top of page

Putting Businesses Before Real Estate: Lessons Learned from the Rise and Fall of WeWork

From its humble beginnings as Green Desk in Brooklyn, New York, to the inaugural WeWork spot in Soho back in 2011, and eventually expanding to lease 43.9 million square feet of office space worldwide, the trajectory of WeWork offers essential lessons for businesses aiming for sustainable growth and lasting success.


The Rise and Fall


WeWork's journey began with a remarkable surge in popularity, as its shared workspace concept attracted both startups and established firms with promises of innovative, high-quality, flexible, and community-oriented environments. These broader trends underscored the significance of factors like quality, location, enjoyment, and community in shaping modern work life. Despite its impactful evolution, which continues to shape our society, WeWork's story took a turn on November 6, 2023, when the once highly valued startup, valued at $47 billion USD, filed for bankruptcy in New Jersey, USA (source: BBC, 16/11/2023).


While the pandemic played a significant role in WeWork's downfall, the primary reasons lie in its substantial initial capital investments and the nature of its real estate holdings. To amass a global footprint of nearly 44 million square feet, the company entered into long-term leases at prime market rates. WeWork's revenue model relied on collecting fees from its tenants while offering flexible lease terms to adapt to changing business demands and anticipate client growth.


However, as the pandemic prompted a shift towards remote work, many co-working members and traditional tenants no longer required full-time office spaces. WeWork, with its flexible lease structure, suffered immediate and insurmountable losses, leading to its collapse.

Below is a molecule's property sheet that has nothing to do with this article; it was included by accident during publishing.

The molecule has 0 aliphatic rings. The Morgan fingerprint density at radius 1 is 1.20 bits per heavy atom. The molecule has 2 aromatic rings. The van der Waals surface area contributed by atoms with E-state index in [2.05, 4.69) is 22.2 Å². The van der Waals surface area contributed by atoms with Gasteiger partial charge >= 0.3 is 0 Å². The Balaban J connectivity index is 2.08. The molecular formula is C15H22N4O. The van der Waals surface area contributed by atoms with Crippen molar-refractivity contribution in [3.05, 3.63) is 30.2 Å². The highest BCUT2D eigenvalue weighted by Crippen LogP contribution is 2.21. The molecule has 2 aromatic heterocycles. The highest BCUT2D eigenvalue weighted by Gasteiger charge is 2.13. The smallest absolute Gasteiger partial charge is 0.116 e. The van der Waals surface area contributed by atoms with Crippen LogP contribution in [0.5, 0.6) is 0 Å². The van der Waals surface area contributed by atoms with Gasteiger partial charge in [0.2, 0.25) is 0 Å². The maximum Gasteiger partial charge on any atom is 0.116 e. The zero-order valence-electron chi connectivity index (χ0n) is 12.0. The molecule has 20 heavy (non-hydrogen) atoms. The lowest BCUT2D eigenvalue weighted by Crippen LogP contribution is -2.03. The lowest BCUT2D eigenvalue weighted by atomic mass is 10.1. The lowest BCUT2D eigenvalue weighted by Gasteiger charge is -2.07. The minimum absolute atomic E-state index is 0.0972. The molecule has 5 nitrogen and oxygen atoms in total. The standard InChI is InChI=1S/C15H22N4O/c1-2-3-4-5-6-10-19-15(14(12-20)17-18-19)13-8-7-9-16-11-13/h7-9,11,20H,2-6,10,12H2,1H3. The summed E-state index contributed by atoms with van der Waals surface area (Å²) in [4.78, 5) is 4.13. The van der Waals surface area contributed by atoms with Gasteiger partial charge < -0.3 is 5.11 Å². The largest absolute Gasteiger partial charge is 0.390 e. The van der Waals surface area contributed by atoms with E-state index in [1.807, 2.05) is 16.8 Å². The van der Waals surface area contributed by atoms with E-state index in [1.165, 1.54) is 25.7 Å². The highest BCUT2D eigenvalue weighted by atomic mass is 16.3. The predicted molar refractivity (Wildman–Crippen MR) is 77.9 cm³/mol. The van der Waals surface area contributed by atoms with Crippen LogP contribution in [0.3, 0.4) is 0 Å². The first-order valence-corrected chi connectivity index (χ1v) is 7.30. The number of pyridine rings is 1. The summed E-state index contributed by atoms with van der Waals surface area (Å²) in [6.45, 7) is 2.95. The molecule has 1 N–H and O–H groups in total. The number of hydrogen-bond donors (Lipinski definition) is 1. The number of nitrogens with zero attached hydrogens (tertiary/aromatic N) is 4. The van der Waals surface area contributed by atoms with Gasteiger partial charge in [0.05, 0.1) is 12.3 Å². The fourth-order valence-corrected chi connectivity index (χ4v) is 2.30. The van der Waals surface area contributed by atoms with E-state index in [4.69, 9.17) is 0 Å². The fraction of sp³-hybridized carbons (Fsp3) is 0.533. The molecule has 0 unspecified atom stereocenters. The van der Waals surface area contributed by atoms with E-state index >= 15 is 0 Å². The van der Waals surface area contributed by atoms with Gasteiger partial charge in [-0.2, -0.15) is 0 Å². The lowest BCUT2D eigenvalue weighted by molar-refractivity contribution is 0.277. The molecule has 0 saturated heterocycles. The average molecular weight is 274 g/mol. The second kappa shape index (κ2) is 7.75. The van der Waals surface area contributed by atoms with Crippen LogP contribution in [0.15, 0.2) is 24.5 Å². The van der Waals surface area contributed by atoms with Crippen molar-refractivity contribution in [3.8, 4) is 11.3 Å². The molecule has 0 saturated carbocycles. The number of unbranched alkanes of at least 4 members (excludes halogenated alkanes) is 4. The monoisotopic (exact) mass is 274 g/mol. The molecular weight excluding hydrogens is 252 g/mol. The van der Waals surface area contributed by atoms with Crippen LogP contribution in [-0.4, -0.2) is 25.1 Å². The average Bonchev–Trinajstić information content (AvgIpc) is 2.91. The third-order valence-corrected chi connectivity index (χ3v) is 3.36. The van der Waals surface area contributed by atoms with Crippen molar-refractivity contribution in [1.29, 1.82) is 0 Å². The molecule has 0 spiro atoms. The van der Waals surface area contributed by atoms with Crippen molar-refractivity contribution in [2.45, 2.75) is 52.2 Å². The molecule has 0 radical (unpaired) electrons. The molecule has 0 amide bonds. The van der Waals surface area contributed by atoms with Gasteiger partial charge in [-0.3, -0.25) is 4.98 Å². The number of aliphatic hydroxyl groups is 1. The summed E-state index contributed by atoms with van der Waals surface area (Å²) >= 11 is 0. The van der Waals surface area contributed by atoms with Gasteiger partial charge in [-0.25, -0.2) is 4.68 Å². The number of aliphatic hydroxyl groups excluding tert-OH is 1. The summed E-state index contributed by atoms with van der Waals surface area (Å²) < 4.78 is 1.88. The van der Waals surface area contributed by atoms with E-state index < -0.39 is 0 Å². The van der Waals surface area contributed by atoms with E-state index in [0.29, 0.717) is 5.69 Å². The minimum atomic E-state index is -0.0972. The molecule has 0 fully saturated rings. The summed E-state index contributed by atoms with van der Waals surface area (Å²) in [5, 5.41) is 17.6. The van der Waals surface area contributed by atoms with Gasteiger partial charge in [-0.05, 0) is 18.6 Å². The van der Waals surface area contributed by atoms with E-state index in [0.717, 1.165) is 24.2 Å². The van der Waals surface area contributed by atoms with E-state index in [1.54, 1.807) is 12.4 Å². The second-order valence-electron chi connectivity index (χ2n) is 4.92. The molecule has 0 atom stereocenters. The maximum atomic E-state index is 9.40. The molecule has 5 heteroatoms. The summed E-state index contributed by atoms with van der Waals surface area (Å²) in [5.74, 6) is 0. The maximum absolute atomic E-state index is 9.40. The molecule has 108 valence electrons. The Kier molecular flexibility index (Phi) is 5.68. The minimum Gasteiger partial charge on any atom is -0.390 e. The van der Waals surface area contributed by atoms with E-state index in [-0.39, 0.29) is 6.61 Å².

These societal shifts also affected traditional commercial landlords, who faced challenges meeting financing obligations amid lower occupancy rates and rising interest rates. It's vital to acknowledge the significant risks and costs landlords incur in delivering quality office spaces, which ultimately benefit corporations, local businesses, and communities. To ensure project success and meet financial obligations, stable, long-term leases with reliable tenants become imperative.


Lessons Learned


Despite WeWork's demise, the coworking industry's potential remains strong. Organizations increasingly seek flexible work arrangements, emphasizing workplace satisfaction, retention, and a balanced corporate culture. The pandemic demonstrated the feasibility of hybrid and remote work models, prompting companies worldwide to normalize these practices. As businesses adapt, zoning regulations and public policies may evolve to accommodate more flexible office developments.


The rigidity of traditional lease structures contributed to WeWork's downfall. Had WeWork adopted a percentage rent model or owned its real estate, it might have mitigated risks and maintained financial stability. The key lesson is to approach real estate negotiations collaboratively, ensuring mutual benefits for landlords and tenants. Transparent discussions about challenges can lead to balanced agreements, fostering financial stability and profitability for all parties involved.


These lessons extend beyond real estate to various sectors like film, television, logistics, and retail. By revaluating successful business models and embracing collaborative approaches, organizations can secure mutual success and navigate uncertainties effectively.


Conclusion


Prioritizing relationships is paramount for success. Landlords benefit from stable tenancies, while tenants rely on long-term relationships to meet their evolving business needs. WeWork's rise and fall offer valuable insights for the commercial real estate industry. By learning from past mistakes and adopting forward-thinking, collaborative, and flexible strategies, organizations can thrive amidst uncertainty and pave the way for a prosperous future.


Comments


bottom of page